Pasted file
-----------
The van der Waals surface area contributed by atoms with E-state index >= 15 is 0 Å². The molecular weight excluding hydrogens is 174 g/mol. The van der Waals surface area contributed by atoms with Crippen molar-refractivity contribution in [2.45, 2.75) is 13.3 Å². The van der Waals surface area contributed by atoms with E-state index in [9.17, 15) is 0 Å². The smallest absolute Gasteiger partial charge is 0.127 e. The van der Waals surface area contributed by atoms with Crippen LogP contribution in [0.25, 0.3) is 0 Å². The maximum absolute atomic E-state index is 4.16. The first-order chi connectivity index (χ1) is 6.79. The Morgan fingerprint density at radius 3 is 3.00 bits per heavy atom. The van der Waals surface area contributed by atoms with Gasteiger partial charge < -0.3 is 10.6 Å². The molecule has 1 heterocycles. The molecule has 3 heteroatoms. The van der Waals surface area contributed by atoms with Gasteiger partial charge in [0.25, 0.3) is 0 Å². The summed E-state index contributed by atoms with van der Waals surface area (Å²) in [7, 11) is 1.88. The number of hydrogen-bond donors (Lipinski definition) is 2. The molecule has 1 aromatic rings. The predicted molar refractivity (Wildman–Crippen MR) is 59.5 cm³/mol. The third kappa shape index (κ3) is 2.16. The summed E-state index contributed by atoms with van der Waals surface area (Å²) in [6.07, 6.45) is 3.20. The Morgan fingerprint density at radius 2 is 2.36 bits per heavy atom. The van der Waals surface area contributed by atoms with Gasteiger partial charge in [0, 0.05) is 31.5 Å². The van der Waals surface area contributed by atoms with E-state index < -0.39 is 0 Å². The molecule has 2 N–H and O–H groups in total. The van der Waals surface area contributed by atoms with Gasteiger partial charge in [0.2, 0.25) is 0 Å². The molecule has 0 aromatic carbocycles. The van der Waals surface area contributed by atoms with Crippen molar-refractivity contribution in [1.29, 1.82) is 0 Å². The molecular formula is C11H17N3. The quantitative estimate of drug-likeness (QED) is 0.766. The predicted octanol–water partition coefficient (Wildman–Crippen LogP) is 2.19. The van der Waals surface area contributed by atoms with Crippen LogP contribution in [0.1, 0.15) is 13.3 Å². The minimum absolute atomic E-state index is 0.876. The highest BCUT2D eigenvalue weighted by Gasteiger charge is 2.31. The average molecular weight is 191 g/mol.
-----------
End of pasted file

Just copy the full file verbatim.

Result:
The van der Waals surface area contributed by atoms with E-state index >= 15 is 0 Å². The molecular weight excluding hydrogens is 174 g/mol. The van der Waals surface area contributed by atoms with Crippen molar-refractivity contribution in [2.45, 2.75) is 13.3 Å². The van der Waals surface area contributed by atoms with E-state index in [9.17, 15) is 0 Å². The smallest absolute Gasteiger partial charge is 0.127 e. The van der Waals surface area contributed by atoms with Crippen LogP contribution in [0.25, 0.3) is 0 Å². The maximum absolute atomic E-state index is 4.16. The first-order chi connectivity index (χ1) is 6.79. The Morgan fingerprint density at radius 3 is 3.00 bits per heavy atom. The van der Waals surface area contributed by atoms with Gasteiger partial charge < -0.3 is 10.6 Å². The molecule has 1 heterocycles. The molecule has 3 heteroatoms. The van der Waals surface area contributed by atoms with Gasteiger partial charge in [0.25, 0.3) is 0 Å². The summed E-state index contributed by atoms with van der Waals surface area (Å²) in [7, 11) is 1.88. The number of hydrogen-bond donors (Lipinski definition) is 2. The molecule has 1 aromatic rings. The predicted molar refractivity (Wildman–Crippen MR) is 59.5 cm³/mol. The third kappa shape index (κ3) is 2.16. The summed E-state index contributed by atoms with van der Waals surface area (Å²) in [6.07, 6.45) is 3.20. The Morgan fingerprint density at radius 2 is 2.36 bits per heavy atom. The van der Waals surface area contributed by atoms with Gasteiger partial charge in [0, 0.05) is 31.5 Å². The van der Waals surface area contributed by atoms with E-state index < -0.39 is 0 Å². The molecule has 2 N–H and O–H groups in total. The van der Waals surface area contributed by atoms with Gasteiger partial charge in [0.2, 0.25) is 0 Å². The molecule has 0 aromatic carbocycles. The van der Waals surface area contributed by atoms with Crippen molar-refractivity contribution in [1.29, 1.82) is 0 Å². The molecular formula is C11H17N3. The quantitative estimate of drug-likeness (QED) is 0.766. The predicted octanol–water partition coefficient (Wildman–Crippen LogP) is 2.19. The van der Waals surface area contributed by atoms with Crippen LogP contribution in [0.1, 0.15) is 13.3 Å². The minimum absolute atomic E-state index is 0.876. The highest BCUT2D eigenvalue weighted by Gasteiger charge is 2.31. The average molecular weight is 191 g/mol.